“We’ve limited some of my practice time similar to last year,’’ he said. “We’re eliminating impact outside of game time. I wouldn’t say it’s as bad as last year. I can deal with it. Once I get going in the game and get the adrenaline going (the pain) is nothing too crazy.’’
Maybe Young had a gigantic game because Purdue (14-12, 7-8) also is blue collar like him and coached the way he plays.
Painter didn’t need to be prodded to go off on a tangent about Young.
“I always challenge our guys when you face somebody like him, just play harder than him,’’ he said. “At the end of the day, if you can say you played harder than him, good things are going to happen. If you don’t, you probably are going to lose. He’s not a guy who pumps a fist or raises his hand. He just goes to the next play.’’
This comes from a coach who has seen Young four to five times in person on scouting trips.
“He gets high praise from me,’’ Painter said. “He’s just active. He’s a hard-nose tough dude. He’s about winning. You can’t have enough guys like Kyle Young on your team.’’
Lost amid Young-mania was sophomore guard Luther Muhammad continuing to rise from the ashes of awful shooting by hitting 3 of 5 three-pointers and 2 of 2 free throws for 11 points. He had three rebounds and one steal.
Muhammad has made nine of his last 13 shots over three games, but just as importantly has been steady with the ball in his hands in having one turnover in that stretch.
“I would say Wisconsin was when it started. I started to get my groove back,’’ he said. “It’s showing me that hard work pays off if you stay with it. I have coaches who believe in me and encourage me to stay with it.’’
Ohio State took a 24-12 lead with 6 minutes, 53 seconds left in the first half on a three-pointer from the side by Justin Ahrens of Versailles.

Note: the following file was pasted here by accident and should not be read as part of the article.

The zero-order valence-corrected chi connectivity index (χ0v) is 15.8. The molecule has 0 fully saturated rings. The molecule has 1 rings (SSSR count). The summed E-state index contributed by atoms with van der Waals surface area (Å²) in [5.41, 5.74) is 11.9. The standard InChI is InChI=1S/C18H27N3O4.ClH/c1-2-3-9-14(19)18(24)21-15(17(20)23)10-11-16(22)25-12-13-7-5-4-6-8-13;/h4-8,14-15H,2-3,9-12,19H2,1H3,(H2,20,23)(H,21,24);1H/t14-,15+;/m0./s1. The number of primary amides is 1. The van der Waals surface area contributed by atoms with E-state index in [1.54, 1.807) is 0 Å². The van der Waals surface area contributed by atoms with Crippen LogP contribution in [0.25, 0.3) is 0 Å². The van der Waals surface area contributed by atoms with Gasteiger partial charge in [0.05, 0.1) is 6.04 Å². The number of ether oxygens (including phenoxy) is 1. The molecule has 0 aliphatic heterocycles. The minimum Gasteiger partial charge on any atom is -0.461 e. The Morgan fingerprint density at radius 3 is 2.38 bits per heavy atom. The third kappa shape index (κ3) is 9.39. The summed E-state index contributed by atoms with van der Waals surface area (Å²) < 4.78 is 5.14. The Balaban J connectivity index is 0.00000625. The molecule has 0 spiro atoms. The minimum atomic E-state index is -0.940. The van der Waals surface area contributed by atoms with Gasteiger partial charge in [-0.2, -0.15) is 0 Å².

The Boilermakers never put up a challenge in trailing by 17 points with 7 ½ minutes to play and by 16 with 4:15 to play
Purdue was 4-for-20 from three-point range and center Trevion Williams got into foul trouble and was never a factor.
“They didn’t play great today, Ohio State didn’t,’’ Painter said. “They played good enough to beat us the way we played, but they also had something to do with it. It was a game where you make some shots you can get something going.’’
Purdue had some bad numbers: 35.2 percent shooting, only 11 free throws attempted and a 33-26 defeat on the backboards.
Boudreaux led his team with 17 points, but fouled out. Williams scored four points and finished with four fouls.
“Just compete, to be honest,’’ Muhammad said of the team’s effort. “We knew it would be a fight from start to finish and that we had to come out to play hard and to play together. Our coach was just hitting on it, just competing and executing. It was toughness.’’
Holtmann said the Buckeyes defense “was as good and as sound as we’ve played all year.’’
This coach always has two fingers on his team’s pulse and the immediate future, so his next concern will be finding a way to win at Iowa on Thursday.
“Iowa is a different team at home,’’ he said.
This positive stretch, he said, runs parallel with the players practicing better.
To him, though, Iowa and conference player of the year candidate Luka Garza should be spelled in capital letters when they play in Iowa City.
“In this league they just keep coming,’’ Holtmann said.